Thailand’s beautiful Gulf Coast boasts an abundance of soft-sand beaches and picture-postcard islands, which, combined with ample luxury accommodation, fantastic food, excellent nightlife and superlative diving and snorkelling opportunities, makes it a understandably popular honeymoon choice. Though the islands of Koh Samui and Koh Phangan have long been on the backpacker route through southeast Asia, they’re also now well-populated with mid- and top-end accommodation, which means you don’t have to worry about sleeping in a flimsy bamboo shack because that’s the only option. Excellent air connections make getting to Koh Samui particularly easy, though if you want a bit of excitement, I can really recommend getting the train down south from Bangkok – sleeper berths and private first class compartments are remarkably good value, and make for a much more interesting journey.
Where to stay
Koh Samui is no longer quite so unadulterated as it once was, thanks to what sometimes seems like rather relentless development – that said, if you’re looking for brilliant beaches, good facilities, an excellent range of restaurants, an interior to explore, great water sports and the option of day trips, then it’s a fantastic choice, and plenty of resorts have been set up in such a way that they offer impressive amounts of privacy and tranquillity. Nearby Koh Phangan hasn’t fallen prey to development in the same way, which is great if you’re looking for a more laid-back scene. If scuba-diving is your priority, then Koh Tao makes an excellent choice, while if you don’t fancy travelling too far from Bangkok, you could head to Hua Hin, though it doesn’t quite match up to what the islands have to offer.
The luxurious Rasananda Resort & Spa on Koh Phangan (above) has gorgeously sexy rooms and a fantastic spa; from £255.
On Koh Samui, Zazen Boutique Resort & Spa has beautifully decorated bungalows, the best of which open right onto the beach; from £115.
Also on Samui, Silavadee Pool Spa Resort has a hillside position that affords absolutely stunning sea views, and the villas have the luxury of a private pool; from £131.
On Maenam Beach on Samui are the well-equipped and very pleasant chalets of Maenamburi Resort, many of which front the beach, and offering fantastic value; from £41.
On Koh Tao, Sensi Paradise offers charming suites and beach bungalows and is situated close to many of the island’s diving operators; from £41.
Aleenta Resort & Spa on Hua Hin has smart yet undeniably romantic rooms and bungalows; from £130.
What to do
Spend your days lounging on the beach, swimming in the clear, warm waters, and indulging in the occasional beach massage.
Rent a snorkel and some fins and explore the waters around the islands (or off the coast), or make the most of the outstanding diving opportunities in the region.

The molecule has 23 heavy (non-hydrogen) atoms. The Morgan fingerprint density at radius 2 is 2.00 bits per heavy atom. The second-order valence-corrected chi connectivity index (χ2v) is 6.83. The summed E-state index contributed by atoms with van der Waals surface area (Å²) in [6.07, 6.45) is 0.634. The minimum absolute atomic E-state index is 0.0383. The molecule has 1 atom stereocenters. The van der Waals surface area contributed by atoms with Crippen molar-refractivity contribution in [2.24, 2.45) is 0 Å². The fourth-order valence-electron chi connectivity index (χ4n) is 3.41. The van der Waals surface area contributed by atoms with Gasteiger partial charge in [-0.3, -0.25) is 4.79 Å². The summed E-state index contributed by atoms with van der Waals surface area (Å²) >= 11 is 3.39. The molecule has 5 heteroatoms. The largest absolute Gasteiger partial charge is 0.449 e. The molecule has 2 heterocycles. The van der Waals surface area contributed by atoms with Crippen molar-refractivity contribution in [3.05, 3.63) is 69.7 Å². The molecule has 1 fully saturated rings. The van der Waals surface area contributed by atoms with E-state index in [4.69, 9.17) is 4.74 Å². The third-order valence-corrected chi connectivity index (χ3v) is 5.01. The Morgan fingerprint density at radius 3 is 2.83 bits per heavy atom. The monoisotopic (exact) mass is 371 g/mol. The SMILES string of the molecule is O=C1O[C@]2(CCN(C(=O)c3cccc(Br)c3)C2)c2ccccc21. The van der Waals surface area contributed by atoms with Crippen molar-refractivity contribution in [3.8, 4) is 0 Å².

Hire a motorbike and explore the islands by road to seek out tucked-away bays, beautiful waterfalls and lovely look-out points.
Take a boat trip out to the absolutely stunning Ang Thong National Park, where you can sea kayak around beautiful lagoons, hike through the jungle and enjoy more excellent snorkelling opportunities.
Enjoy romantic barefoot dinners on the beach, with freshly caught and cooked seafood.
Join the infamous Full Moon Party on Koh Phangan.
The Gulf Coast as part of a wider trip
Bangkok – Thailand’s capital is a sprawling, frenetic city, with great shopping, fascinating temples and superlative food.
The Andaman Coast – if you’re travelling out of monsoon season, check out the beautiful islands off the west coast of Thailand for a few more days of beach bliss.
Angkor Wat – spend a few days exploring this ancient site in neighbouring Cambodia.
Luang Prabang – Laos’s cultural heart is a beautiful old city crammed full of temples, with a wonderfully leisurely pace and some blissful hotels.
Malaysia – head south to Penang for its old colonial shophouses and brilliant food, before spending a few days in the interesting capital, Kuala Lumpur.
When to go
The best time to visit the Gulf Coast is between December and April, during the dry season. That said, the heaviest rains fall between September and November, so you could quite happily visit during the southwest monsoon (May to August), which affects the Andaman Coast more than the Gulf Coast. It’s worth bearing in mind that you can get amazing deals during the monsoon season, and rains seldom last all day – they may come down heavily for an hour or two, but before you know it, the sun will be out and it’ll look like it had never rained.
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